Cities block 5G kiosks after doing rival deals
Image credit: Mark Ballard
Public authorities that have blocked British Telecom’s rollout of next-generation phone kiosks have set up rival street comms infrastructure from which they get a share of the profit.
An E&T investigation has found those authorities with the greatest prospect of making millions of pounds from recent deals with rival comms companies have been most opposed to the BT rollout. They do not take a share of money made from BT’s infrastructure.
Some have refused all attempts BT has made to implement ‘InLink’ phone kiosks as part of its rollout of a national comms network – even though UK planning law does not allow them to oppose it.
UK law gives comms firms special privileges to install network equipment on public streets to stop city planning authorities standing in the way, because network infrastructure is deemed a national priority. It gives city authorities power only to stop equipment being installed in certain places, if they think it would congest a street or be unsightly in a place of historic or natural beauty.
Yet city planners’ opposition to next-generation phone kiosks has been total in places such as the City Of London, which did a deal last year to build a competing infrastructure with BT rivals Telefónica O2 and Vodafone, from which it expected to make £18.5m.
Westminster City Council made a High Court claim for legal powers to refuse phone boxes in September, after it did a deal to make £22m from its own street comms infrastructure, and refused all 24 applications BT had made to install rival comms equipment.
Coventry City Council opposed all 37 BT applications it processed last year, while setting up a competing deal with comms infrastructure provider InTechnology, and like most authorities that have done such deals, kept the financial details secret.
The London Borough of Islington approved all 11 applications BT made in 2017. But after publishing a ‘smart city’ strategy in January, including plans to boost its own street-comms infrastructure and make £2m-a-year, refused all 23 applications BT made in 2018.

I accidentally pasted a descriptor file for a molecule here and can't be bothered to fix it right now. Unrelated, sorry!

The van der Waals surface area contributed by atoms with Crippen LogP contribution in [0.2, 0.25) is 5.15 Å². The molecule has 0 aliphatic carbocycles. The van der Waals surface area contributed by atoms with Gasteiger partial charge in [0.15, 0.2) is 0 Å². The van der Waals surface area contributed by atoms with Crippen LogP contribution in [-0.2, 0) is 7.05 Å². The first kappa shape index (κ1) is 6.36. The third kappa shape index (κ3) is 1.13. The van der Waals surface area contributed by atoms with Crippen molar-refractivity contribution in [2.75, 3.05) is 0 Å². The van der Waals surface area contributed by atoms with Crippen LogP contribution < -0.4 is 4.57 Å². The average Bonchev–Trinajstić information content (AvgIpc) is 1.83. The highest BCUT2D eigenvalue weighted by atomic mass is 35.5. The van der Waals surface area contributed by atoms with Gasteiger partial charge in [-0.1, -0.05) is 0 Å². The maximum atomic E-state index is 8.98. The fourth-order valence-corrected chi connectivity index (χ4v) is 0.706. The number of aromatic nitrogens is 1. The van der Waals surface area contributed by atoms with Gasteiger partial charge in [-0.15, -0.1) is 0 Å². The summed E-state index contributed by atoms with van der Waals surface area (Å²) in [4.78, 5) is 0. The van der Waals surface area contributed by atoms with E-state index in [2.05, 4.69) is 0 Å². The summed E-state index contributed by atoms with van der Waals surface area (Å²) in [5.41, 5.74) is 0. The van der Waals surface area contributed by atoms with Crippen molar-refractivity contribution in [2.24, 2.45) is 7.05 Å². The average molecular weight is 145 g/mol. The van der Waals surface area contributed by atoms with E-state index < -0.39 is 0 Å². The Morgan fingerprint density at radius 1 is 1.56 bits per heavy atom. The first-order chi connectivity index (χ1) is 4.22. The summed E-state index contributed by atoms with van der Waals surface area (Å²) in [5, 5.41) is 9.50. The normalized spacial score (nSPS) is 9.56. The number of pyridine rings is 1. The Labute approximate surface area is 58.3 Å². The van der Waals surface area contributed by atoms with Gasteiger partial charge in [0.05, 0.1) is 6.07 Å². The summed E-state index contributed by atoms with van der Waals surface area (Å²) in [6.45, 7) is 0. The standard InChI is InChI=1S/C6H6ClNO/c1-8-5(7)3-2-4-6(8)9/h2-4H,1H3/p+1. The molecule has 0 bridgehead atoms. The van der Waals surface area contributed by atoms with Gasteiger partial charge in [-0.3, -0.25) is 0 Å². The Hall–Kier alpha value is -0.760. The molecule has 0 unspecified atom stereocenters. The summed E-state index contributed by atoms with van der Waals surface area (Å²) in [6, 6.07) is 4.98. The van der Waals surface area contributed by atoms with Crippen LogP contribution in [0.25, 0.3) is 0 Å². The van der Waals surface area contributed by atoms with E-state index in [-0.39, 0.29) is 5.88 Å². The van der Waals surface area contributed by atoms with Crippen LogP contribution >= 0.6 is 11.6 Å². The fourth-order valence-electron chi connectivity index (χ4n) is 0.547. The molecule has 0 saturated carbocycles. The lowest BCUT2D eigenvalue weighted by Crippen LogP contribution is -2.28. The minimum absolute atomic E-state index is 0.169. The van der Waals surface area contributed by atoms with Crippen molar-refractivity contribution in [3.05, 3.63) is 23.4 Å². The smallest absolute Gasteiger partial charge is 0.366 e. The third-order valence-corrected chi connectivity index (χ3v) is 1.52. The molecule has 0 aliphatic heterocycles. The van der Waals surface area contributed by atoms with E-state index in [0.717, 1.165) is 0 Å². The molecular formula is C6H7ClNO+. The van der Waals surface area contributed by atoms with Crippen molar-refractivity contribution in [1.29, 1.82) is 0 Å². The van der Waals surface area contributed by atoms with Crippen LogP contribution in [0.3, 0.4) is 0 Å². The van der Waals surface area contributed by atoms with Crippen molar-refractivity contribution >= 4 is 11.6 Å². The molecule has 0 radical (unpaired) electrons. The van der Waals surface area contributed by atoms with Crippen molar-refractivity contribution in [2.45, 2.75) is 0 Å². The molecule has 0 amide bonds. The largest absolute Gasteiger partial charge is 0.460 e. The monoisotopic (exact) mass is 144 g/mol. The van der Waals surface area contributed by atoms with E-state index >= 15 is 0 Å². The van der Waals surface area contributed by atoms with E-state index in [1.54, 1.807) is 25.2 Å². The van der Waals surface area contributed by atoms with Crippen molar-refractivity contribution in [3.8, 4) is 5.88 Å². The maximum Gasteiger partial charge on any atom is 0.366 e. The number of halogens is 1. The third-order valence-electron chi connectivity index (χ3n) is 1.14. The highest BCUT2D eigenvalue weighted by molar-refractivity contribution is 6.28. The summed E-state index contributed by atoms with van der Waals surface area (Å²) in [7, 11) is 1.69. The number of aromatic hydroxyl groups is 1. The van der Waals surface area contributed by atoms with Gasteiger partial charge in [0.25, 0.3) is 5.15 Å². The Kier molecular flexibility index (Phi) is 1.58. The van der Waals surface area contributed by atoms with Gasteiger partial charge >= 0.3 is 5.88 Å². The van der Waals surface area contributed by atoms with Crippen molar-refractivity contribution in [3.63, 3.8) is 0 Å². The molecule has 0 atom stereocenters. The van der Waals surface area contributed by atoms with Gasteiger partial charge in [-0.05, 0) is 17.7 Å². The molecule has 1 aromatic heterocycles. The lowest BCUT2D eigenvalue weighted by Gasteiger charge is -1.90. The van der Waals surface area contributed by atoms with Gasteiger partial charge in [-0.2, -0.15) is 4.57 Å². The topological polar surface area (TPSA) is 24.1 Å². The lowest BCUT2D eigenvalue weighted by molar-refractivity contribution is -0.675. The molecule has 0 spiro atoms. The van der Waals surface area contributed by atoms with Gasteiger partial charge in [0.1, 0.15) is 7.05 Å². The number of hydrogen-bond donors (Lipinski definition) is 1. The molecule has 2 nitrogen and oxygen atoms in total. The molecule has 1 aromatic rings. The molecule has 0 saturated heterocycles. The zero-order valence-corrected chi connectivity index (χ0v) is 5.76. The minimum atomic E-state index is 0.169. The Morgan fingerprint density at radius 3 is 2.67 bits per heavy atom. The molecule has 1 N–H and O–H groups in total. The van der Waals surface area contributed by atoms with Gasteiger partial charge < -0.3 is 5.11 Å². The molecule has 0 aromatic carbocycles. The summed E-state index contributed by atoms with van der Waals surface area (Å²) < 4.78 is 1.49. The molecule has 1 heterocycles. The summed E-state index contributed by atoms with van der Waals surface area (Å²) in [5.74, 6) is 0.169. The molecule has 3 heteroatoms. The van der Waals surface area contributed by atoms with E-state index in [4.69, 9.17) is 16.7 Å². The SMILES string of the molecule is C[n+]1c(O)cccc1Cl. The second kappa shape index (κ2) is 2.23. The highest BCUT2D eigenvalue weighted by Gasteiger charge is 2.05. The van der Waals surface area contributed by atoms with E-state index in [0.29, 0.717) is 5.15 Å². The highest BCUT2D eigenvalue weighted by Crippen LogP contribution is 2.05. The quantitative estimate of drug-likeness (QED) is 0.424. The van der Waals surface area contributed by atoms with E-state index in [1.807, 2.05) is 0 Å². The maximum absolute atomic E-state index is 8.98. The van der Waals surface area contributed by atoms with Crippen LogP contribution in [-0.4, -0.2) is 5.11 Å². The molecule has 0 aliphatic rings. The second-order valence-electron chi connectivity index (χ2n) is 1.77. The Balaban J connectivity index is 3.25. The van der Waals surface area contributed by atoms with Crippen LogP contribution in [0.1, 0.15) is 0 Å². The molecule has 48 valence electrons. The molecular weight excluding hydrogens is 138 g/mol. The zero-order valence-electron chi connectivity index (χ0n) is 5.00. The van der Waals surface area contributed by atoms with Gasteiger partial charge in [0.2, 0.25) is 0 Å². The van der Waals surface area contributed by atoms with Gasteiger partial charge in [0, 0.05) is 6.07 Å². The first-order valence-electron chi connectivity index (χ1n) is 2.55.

Many city councils struck “concession” deals in the last six years that gave a comms provider exclusive rights to put wireless and mobile ‘small cell’ transmitters on municipal street furniture such as lamp posts. The provider rented its network to mobile phone companies, and the council took a cut.
Councils made the concessions deliver free public Wi-Fi services to main streets as well, and hoped they would cover the cost of laying fibre-optic network cables. But take-up was poor and some councils reported they failed to make money.
BT InLink phone kiosks are built into large panels that display advertising to raise money and cover the cost of its own fibre rollout. BT said it planned to install small cells in its kiosks next year. Its kiosks deliver free public Wi-Fi at 1Gbit/s speeds peak, while users typically get connections at 400Mbit/s.
Duncan Wall, business development director for Arqiva, which did most concession deals with UK cities, said its public Wi-Fi service typically delivered 2Mbit/s speeds. It was trying to increase it to 8Mbit/s.
Financial statements last year by the London Borough of Camden, which helped establish the concession model with Arqiva in 2012, said its ambition to make money from the deal had been made “unachievable” by competition from other sources of free Wi-Fi, and 4G. Camden hoped to make £3.5m from its contract, but it appeared to be losing money. It has appealed to the government for powers to stop BT and other companies installing phone kiosks.
Furqan Alamgir, CEO of Connexin, a firm that installs fibre-based public comms infrastructure in cities including Hull and Newcastle, said providers strove to dominate street comms infrastructure where they operated so they could make enough money to cover their rollout costs.
“For us to have this infrastructure – to spend millions of pounds – we need [exclusivity] or our business model wouldn’t work,” he said.
He said mobile operators preferred doing business with providers who had a dominant network covering a whole city, to make it worth their while.
Dr Edward Oughton, a leading researcher of national 5G infrastructure at the University of Oxford, said if one comms provider built a wireless and small-cell infrastructure and a rival built a network covering the same area, it would undermine their business model.
“Your capital is at risk if another operator comes in and takes the reward,” he said. “It’s going to have a significant impact.”
But he said: “BT are clearly going to scale up so that operators deal with them nationally and it starts to kill off the idea of their being small, regional, small cell providers.”
Professor Steven Temple, a reputed comms expert at the University of Surrey, said: “Wi-Fi is an absolute nightmare. It’s so over-provided they are all grinding each other [out]. All speeds grind down to a crawl.”
A spokesman for the London Borough of Hammersmith & Fulham, which refused most applications BT made to install InLinks last year, said: “Any deal that provides us revenue to pay for frontline services is better than one that doesn’t.”
Hammersmith had been unhappy with BT’s rollout but had limited powers to oppose it, he said. It’s own concession put discreet comms equipment on lamp posts, whereas BT’s kiosks were large and with big screens.
A spokesman for London’s Hackney council said it only opposed phone kiosks when its planning officers felt they would clutter or spoil a street.
Spokespeople for Birmingham and Islington insisted planners considered each application on its merits on terms set by law.